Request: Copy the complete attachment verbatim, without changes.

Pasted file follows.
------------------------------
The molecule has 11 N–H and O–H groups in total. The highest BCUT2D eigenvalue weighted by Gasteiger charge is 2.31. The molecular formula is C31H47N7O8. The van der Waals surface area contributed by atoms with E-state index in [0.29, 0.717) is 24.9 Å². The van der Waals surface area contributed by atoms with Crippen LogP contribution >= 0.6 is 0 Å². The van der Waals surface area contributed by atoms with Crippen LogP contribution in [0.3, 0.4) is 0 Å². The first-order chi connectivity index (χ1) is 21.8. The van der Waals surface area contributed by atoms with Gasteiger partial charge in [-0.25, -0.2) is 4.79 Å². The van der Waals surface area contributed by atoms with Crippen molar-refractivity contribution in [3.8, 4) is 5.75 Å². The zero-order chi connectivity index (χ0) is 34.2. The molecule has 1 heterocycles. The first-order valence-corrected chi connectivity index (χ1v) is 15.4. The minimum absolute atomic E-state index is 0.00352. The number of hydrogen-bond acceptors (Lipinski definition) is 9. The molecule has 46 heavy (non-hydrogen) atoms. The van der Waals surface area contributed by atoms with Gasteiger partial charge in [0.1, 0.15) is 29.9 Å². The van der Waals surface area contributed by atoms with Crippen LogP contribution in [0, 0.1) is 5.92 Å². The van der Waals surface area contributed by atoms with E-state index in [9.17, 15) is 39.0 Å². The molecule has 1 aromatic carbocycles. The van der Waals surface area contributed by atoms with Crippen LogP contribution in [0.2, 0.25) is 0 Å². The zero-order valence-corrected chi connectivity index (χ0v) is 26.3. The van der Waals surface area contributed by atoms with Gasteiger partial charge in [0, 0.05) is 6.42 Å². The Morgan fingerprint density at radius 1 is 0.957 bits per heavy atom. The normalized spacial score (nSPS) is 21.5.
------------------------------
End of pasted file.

The molecule has 11 N–H and O–H groups in total. The highest BCUT2D eigenvalue weighted by Gasteiger charge is 2.31. The molecular formula is C31H47N7O8. The van der Waals surface area contributed by atoms with E-state index in [0.29, 0.717) is 24.9 Å². The van der Waals surface area contributed by atoms with Crippen LogP contribution >= 0.6 is 0 Å². The van der Waals surface area contributed by atoms with Crippen LogP contribution in [0.3, 0.4) is 0 Å². The first-order chi connectivity index (χ1) is 21.8. The van der Waals surface area contributed by atoms with Gasteiger partial charge in [-0.25, -0.2) is 4.79 Å². The van der Waals surface area contributed by atoms with Crippen molar-refractivity contribution in [3.8, 4) is 5.75 Å². The zero-order chi connectivity index (χ0) is 34.2. The molecule has 1 heterocycles. The first-order valence-corrected chi connectivity index (χ1v) is 15.4. The minimum absolute atomic E-state index is 0.00352. The number of hydrogen-bond acceptors (Lipinski definition) is 9. The molecule has 46 heavy (non-hydrogen) atoms. The van der Waals surface area contributed by atoms with Gasteiger partial charge in [0.1, 0.15) is 29.9 Å². The van der Waals surface area contributed by atoms with Crippen LogP contribution in [0, 0.1) is 5.92 Å². The van der Waals surface area contributed by atoms with E-state index in [9.17, 15) is 39.0 Å². The molecule has 1 aromatic carbocycles. The van der Waals surface area contributed by atoms with Crippen LogP contribution in [0.2, 0.25) is 0 Å². The zero-order valence-corrected chi connectivity index (χ0v) is 26.3. The van der Waals surface area contributed by atoms with Gasteiger partial charge in [0, 0.05) is 6.42 Å². The Morgan fingerprint density at radius 1 is 0.957 bits per heavy atom. The normalized spacial score (nSPS) is 21.5.